FIG. 7 shows a state when the second teeth 41 of the moveable stator 40 are aligned with the first teeth 34 of the fixed stator 30. In this state, the gap, which generates magnetic resistance, between the end surface 34 b at the second teeth 41 side of the first teeth 34 and the end surface 41 a at the first teeth 34 side of the second teeth 41 is at its smallest value k (refer to FIG. 5). At this time, magnetic flux is generated in the first teeth 34 and the second teeth 41, the base 42, and each permanent magnet 24. This magnetic flux flows from the end surface 34 a of the first teeth 34 at the permanent magnets 24 side to the end surface 34 b on the opposite side. In other words, in this state, the magnetic flux flows within the coil 31.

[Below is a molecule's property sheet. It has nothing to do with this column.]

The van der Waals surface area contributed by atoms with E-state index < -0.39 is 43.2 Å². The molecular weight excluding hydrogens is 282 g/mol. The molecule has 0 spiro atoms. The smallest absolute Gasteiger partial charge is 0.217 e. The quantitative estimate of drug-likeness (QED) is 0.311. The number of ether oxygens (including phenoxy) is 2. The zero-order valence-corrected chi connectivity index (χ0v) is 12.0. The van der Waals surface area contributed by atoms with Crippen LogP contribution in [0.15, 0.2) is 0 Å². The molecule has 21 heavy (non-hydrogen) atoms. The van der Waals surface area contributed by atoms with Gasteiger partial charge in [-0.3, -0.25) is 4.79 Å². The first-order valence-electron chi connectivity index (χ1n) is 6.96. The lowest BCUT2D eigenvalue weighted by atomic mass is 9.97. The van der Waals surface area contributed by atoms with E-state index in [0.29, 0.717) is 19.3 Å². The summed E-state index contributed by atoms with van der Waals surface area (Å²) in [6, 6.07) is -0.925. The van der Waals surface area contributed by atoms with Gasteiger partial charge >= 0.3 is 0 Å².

When moveable stator 40 is rotated through the intermediate position shown in FIG. 8 to the position shown in FIG. 9, namely, where the second teeth 41 have rotated to a center position between two neighboring first teeth 34, the gap, which generates magnetic resistance, between the end surface 34 b at the second teeth 41 side of the first teeth 34 and the end surface 41 a at the first teeth 34 side of the second teeth 41 becomes larger. At this time, the magnetic flux does not flow in the second teeth 41. Instead, the magnetic flux only flows in the permanent magnets 24 and the first teeth 34 in the vicinity of the rotor 21. In other words, the magnetic flux does not flow inside the coil 31, and thus as compared to the state shown in FIG. 7, the magnetic flux flow is weak. In the state shown in FIG. 9, because the magnetic flux flow is weak, the rotating electric machine 20 functions as a rotating electric machine of a low torque high speed type. On the other hand, in the state shown in FIG. 7, the magnetic flux flow is stronger than that shown in FIG. 9, because it flows inside the coil 31, and the rotating electric machine 20 functions as a rotating electric machine of a high torque low speed type.